New Delhi: The Reserve Bank (RBI) is likely to maintain status quo at its monetary policy review on Wednesday as it would like to gauge the impact of GST rollout on inflation, say experts.
However, industry and government are pitching for a rate cut to boost GDP growth which fell to 7.1 per cent in 2016-17 from 8 per cent in the previous fiscal.
"Given the inflation trajectory and as the liquidity in enough in the market, it is unlikely that there would be any rate cut this time. I think commentary of the policy will be benign," State Bank of India DMD and Chief Financial Officer Anshula Kant told PTI.
The six-member Monetary Policy Committee (MPC) headed by RBI Governor Urjit Patel will meet on June 6 and 7 for the Second Bi-monthly Monetary Policy Statement for 2017-18.
"I do not think RBI will cut repo rate in the upcoming policy. They will wait for CPI data before taking a call. The tone of the policy is likely to be dovish," Union Bank of India executive director Vinod Kathuria said.
Retail inflation, based on Consumer Price Index (CPI), dropped to multi-year low at 2.99 per cent in April over last year, mainly due to lower cost of food items, including pulses and vegetables. CPI inflation stood at 5.47 per cent in April 2016.
At the same time, inflation based on the wholesale price index slipped to a four-month low of 3.85 per cent in April as both food articles and manufactured items showed cooling in prices.
Goods and service tax (GST), which government intends to roll out from July 1, is likely to be inflation neutral as per official estimates.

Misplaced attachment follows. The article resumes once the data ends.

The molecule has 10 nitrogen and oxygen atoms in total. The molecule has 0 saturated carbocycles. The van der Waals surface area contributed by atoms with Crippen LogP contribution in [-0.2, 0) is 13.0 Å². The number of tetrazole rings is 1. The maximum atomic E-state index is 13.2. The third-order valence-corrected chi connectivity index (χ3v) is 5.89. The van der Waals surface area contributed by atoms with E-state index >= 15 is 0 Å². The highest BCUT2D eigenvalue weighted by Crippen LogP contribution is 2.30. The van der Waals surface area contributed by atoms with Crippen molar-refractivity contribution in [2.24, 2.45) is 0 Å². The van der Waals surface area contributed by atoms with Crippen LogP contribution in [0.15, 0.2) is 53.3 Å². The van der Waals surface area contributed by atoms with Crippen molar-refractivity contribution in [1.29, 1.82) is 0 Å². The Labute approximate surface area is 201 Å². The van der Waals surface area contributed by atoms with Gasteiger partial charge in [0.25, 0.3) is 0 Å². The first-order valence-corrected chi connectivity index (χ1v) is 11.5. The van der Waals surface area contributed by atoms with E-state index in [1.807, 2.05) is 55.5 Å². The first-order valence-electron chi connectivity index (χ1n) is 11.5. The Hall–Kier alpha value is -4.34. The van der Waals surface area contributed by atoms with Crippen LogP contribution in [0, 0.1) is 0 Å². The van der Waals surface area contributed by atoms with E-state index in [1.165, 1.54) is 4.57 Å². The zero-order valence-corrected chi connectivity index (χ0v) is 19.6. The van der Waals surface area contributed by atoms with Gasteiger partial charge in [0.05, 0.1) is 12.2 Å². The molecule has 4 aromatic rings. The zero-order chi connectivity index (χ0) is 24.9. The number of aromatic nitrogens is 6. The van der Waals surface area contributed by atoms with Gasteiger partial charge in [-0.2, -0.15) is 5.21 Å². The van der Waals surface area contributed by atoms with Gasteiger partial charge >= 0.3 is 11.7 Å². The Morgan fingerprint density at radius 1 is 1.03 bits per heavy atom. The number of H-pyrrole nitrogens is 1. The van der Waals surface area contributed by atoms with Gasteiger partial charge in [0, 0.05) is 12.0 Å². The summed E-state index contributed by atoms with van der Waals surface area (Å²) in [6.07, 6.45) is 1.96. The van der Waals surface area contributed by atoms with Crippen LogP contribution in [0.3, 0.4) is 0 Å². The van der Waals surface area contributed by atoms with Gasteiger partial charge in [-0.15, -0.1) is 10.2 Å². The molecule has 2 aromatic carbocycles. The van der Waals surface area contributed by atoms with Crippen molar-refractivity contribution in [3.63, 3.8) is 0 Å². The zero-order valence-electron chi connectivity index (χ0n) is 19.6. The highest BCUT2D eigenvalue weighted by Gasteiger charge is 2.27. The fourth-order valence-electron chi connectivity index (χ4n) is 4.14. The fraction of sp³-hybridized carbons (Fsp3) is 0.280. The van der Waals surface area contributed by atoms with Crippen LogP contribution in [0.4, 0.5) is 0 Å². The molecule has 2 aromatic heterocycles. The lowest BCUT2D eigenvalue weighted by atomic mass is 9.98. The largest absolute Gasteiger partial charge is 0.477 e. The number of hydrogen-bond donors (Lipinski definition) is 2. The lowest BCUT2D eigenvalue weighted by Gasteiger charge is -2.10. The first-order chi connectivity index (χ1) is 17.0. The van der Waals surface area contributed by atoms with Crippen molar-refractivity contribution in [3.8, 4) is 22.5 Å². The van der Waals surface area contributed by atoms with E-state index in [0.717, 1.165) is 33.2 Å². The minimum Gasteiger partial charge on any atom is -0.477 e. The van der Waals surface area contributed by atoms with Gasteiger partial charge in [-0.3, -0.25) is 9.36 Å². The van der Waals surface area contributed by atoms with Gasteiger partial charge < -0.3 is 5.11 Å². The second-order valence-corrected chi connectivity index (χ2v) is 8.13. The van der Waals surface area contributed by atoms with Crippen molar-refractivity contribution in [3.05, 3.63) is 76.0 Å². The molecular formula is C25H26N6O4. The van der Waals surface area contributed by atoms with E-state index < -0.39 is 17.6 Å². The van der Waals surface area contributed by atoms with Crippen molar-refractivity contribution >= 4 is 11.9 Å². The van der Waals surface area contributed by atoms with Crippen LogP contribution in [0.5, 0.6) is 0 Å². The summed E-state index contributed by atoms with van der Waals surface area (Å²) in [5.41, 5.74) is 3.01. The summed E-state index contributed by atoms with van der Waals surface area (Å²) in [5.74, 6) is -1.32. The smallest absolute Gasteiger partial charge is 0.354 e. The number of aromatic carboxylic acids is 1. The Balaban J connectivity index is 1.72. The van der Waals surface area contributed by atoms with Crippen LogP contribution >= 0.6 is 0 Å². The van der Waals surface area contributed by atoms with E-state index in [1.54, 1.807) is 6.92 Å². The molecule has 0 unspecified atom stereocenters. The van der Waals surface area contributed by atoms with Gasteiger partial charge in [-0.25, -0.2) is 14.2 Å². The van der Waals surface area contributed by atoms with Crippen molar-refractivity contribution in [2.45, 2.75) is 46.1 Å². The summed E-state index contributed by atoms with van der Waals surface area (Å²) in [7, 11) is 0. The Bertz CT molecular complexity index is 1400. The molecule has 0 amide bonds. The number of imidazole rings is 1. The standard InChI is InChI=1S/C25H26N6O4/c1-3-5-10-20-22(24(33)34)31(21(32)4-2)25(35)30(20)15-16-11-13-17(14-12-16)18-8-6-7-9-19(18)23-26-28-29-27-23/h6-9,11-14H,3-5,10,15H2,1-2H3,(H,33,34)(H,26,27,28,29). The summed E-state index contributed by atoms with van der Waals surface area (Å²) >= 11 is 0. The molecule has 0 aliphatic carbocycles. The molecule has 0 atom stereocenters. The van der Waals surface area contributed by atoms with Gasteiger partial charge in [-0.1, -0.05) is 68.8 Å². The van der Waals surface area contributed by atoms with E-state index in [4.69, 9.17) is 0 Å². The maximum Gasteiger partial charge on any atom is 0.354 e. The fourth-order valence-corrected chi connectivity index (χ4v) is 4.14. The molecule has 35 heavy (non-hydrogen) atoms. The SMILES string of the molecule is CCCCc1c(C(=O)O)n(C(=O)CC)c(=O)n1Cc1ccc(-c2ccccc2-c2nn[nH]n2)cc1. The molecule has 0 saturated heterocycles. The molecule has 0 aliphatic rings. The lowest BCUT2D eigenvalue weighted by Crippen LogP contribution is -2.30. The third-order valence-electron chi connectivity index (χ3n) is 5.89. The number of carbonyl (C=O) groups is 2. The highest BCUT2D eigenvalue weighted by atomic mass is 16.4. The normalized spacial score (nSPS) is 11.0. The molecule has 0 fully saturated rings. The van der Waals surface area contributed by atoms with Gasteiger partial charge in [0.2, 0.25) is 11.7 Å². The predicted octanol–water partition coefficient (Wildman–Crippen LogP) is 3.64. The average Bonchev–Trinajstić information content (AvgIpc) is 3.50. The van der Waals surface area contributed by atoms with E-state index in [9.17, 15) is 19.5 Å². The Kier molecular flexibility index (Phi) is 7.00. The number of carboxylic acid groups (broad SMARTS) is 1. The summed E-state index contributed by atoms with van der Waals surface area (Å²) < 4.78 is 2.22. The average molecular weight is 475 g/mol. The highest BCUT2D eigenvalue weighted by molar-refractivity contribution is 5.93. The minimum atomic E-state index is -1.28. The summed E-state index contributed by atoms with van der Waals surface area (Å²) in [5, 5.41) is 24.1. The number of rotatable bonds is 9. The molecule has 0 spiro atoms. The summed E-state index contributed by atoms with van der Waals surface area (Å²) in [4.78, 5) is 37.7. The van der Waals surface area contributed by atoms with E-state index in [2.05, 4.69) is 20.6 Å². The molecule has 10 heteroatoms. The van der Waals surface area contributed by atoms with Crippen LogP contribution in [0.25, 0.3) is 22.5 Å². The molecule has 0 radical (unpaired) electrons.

On April 6, the Reserve Bank had left its benchmark lending rate unchanged at 6.25 per cent for the third monetary policy review in a row, citing upside risk to inflation.
According to India Inc., the time is opportune for the Reserve Bank to cut interest rates as inflation is likely to remain at moderate levels.
"The RBI and the Monetary Policy Committee are being cautious in not recognising the significant decline in inflation. Global commodity prices have moderated and food prices are down," CII said.
According to a Nomura report, the RBI is expected to tread a cautious path. "... Given much of the ongoing drop in inflation is due to transitory factors and given other factors that will reverse (narrowing output gap, remonetisation, house rent allowance increase), we continue to see the RBI's next move as a hike rather than a cut," it said.
Echoing the view, ICRA said RBI is unlikely to cut rates at its policy review next week but the tone of the statement will be less hawkish than the previous one.
"Several inflation risks highlighted by the MPC (monetary policy committee) in April have subsequently abated, with the improved outlook for monsoon, rate structure of the goods and services tax (GST) and easing of commodity prices," it said.
However, a Bank of America Merrill Lynch (BofAML) report said it expects the RBI to cut rates by 25 bps on August 2, with May CPI inflation slowing below 2.5 per cent.
"We grow more confident of our contrarian call of a 25 bps RBI rate cut on August 2. We are tracking May CPI inflation at about 2.5 per cent, at the lower end of RBI's 2-6 per cent mandate, with daily data showing food inflation continuing to fall in May on a good summer rabi harvest," it added.